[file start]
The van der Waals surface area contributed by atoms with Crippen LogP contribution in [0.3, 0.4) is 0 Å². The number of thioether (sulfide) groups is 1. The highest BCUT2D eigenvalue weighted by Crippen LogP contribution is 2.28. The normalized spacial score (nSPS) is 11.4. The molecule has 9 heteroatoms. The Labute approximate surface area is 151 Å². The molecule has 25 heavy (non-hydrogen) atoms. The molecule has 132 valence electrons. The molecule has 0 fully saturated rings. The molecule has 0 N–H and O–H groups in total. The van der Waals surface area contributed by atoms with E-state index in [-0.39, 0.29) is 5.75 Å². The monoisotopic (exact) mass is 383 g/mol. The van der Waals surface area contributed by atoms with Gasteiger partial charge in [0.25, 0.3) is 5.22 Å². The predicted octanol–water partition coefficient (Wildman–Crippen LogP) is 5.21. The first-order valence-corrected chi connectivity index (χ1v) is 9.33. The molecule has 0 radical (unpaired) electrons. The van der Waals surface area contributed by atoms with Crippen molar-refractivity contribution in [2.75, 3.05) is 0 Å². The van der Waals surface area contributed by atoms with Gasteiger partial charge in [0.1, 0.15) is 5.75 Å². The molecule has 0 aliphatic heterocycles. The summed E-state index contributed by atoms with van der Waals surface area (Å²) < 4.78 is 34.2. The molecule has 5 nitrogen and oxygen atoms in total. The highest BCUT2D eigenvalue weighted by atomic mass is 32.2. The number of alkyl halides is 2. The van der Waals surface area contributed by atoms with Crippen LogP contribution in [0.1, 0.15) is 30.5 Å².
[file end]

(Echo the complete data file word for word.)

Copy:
The van der Waals surface area contributed by atoms with Crippen LogP contribution in [0.3, 0.4) is 0 Å². The number of thioether (sulfide) groups is 1. The highest BCUT2D eigenvalue weighted by Crippen LogP contribution is 2.28. The normalized spacial score (nSPS) is 11.4. The molecule has 9 heteroatoms. The Labute approximate surface area is 151 Å². The molecule has 25 heavy (non-hydrogen) atoms. The molecule has 132 valence electrons. The molecule has 0 fully saturated rings. The molecule has 0 N–H and O–H groups in total. The van der Waals surface area contributed by atoms with E-state index in [-0.39, 0.29) is 5.75 Å². The monoisotopic (exact) mass is 383 g/mol. The van der Waals surface area contributed by atoms with Gasteiger partial charge in [0.25, 0.3) is 5.22 Å². The predicted octanol–water partition coefficient (Wildman–Crippen LogP) is 5.21. The first-order valence-corrected chi connectivity index (χ1v) is 9.33. The molecule has 0 radical (unpaired) electrons. The van der Waals surface area contributed by atoms with Crippen molar-refractivity contribution in [2.75, 3.05) is 0 Å². The van der Waals surface area contributed by atoms with Gasteiger partial charge in [0.1, 0.15) is 5.75 Å². The molecule has 0 aliphatic heterocycles. The summed E-state index contributed by atoms with van der Waals surface area (Å²) < 4.78 is 34.2. The molecule has 5 nitrogen and oxygen atoms in total. The highest BCUT2D eigenvalue weighted by atomic mass is 32.2. The number of alkyl halides is 2. The van der Waals surface area contributed by atoms with Crippen LogP contribution in [0.1, 0.15) is 30.5 Å².